There are roughly 61 shopping days until Christmas. More if you give up sleep and simply shop round the clock in ceaseless 24-hour increments. Which is what our nation’s retailers would prefer you do.
Super sized shopping. To accomplish this goal, retailers have helpfully created huge “super centers” where they offer everything you could ever want, hope to want, or didn’t even think you wanted until the fluorescent lighting and Muzak wore you to a nub and you relented.
In fact, you can witness this phenomenon in any megastore parking lot. As shoppers exit the building, they suffer a mild shock as the natural light and fresh air of the real world hit them. Only then do they glance down, seemingly surprised, at the cartload of STUFF they have inexplicably found themselves wheeling out.
It’s rather like an alien abduction minus all the probing.
I can go in for bread and come out $200 poorer without a clue how it happened. Unless, of course, my husband asks, then it was 40 bucks tops and if you say otherwise I’ll call you a liar to your face.
All that. Nonetheless I am proud to live in a country where you can buy underwear, a pork roast, greeting cards, fishing lures, and steel belted radials all under one roof. Who doesn’t love zipping in for a quart of milk and staggering out hours later with a new watch, snow chains, a dog bed, and a year’s supply of “Gummy Bears?”
Why, I wouldn’t be the woman I am today had I not taken that wrong turn on my way to the photo lab and stumbled upon the three-in-one floor cleaner with optional heated massage.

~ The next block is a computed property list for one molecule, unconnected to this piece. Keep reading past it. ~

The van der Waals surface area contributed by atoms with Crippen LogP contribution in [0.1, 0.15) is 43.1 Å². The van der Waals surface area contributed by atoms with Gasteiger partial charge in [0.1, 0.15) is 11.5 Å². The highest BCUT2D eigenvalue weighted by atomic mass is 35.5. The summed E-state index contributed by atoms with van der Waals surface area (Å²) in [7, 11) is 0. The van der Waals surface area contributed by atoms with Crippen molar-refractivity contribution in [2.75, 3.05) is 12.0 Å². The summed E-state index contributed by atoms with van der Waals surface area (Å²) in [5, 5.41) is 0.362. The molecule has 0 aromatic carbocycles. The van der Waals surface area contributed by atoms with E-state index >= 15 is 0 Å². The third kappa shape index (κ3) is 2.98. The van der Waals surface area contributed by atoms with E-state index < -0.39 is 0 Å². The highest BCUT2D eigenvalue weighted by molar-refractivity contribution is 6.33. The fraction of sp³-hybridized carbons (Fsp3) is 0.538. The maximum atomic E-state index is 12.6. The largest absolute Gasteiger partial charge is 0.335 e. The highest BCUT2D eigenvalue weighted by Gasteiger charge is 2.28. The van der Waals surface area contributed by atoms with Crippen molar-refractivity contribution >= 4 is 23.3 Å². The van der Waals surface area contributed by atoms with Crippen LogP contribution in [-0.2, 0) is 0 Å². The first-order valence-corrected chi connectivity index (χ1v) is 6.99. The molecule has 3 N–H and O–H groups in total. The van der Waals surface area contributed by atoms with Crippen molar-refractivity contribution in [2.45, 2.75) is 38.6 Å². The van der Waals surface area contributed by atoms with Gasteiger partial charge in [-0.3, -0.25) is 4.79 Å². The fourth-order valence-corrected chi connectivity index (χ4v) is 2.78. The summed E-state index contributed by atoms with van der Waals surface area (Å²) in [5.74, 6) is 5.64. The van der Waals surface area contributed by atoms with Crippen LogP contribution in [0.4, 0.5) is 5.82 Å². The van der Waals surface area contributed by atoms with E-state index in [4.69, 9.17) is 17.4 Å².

The mystery of it all is the uncanny finesse retailers exhibit for making us lust after things no otherwise sane person would normally desire. This explains the Pet Rock, the Chia Pet, and almost anything which includes the tag line “as seen on TV!”
How else to explain why our 5-year-old, who has never expressed the slightest interest in how food arrives as if by magic upon his plate, is now completely enamored of “The Perfect Pancake?”
This “must have” item apparently makes pancakes – perfectly, mind you – one at a time. One at a time! For those leisurely Sundays when you have six hours to serve breakfast to the family, no doubt.
The commercial cheerfully suggests that this purveyor of pancake perfection “makes a great gift!” and shows a motherly-type-person chugging down those perfect cakes like she’s just discovered the secret of eternal youth and a cure for stretch marks.
I know no fewer than four children who are utterly convinced that their respective mother’s holiday will be a complete loss if “The Perfect Pancake” isn’t under the tree.
This is evil. It must be stopped.
Reality not included. The worst offenders are toy advertisers. Numerous pre-holiday advertising blitzes will feature action figures and fashion dolls who leap, swim, fly, and perform neurosurgery with their own surgical set (sold separately). Only in the tiniest print not visible to the naked eye will the disclaimer explain “simulated action only. Doll cannot really parajump.”
Thus, scores of children will be crushed on the fateful Hanukkah, Kwanzaa, or Christmas day when their “fashion action Barbie,” rather than strutting her stuff for the toy camera, instead lies like an overdressed lump on the living room floor.
Truth in advertising would require realistic commercials. Imagine a fade-in on Barbie, naked with a home-style haircut fashioned with manicure scissors, lying amid a pile of tiny mismatched shoes, broken accessories, and an orange juice carton cut lengthwise to make a boat.
The announcer could say smoothly “Barbie … just as you remember her.”
Now THAT, my friends, would take a lot of folks down memory lane and send them flocking to their local ‘Mart to buy. Once there, they could pick me up some batteries, a pack of socks, and a birthday cake.
I’d go myself, but honestly, I just don’t have the $200 to spare.
(Kymberly Foster Seabolt wishes one and all the merriest shopping season ever. She welcomes comments c/o email@example.com or P.O. Box 38, Salem, OH 44460.)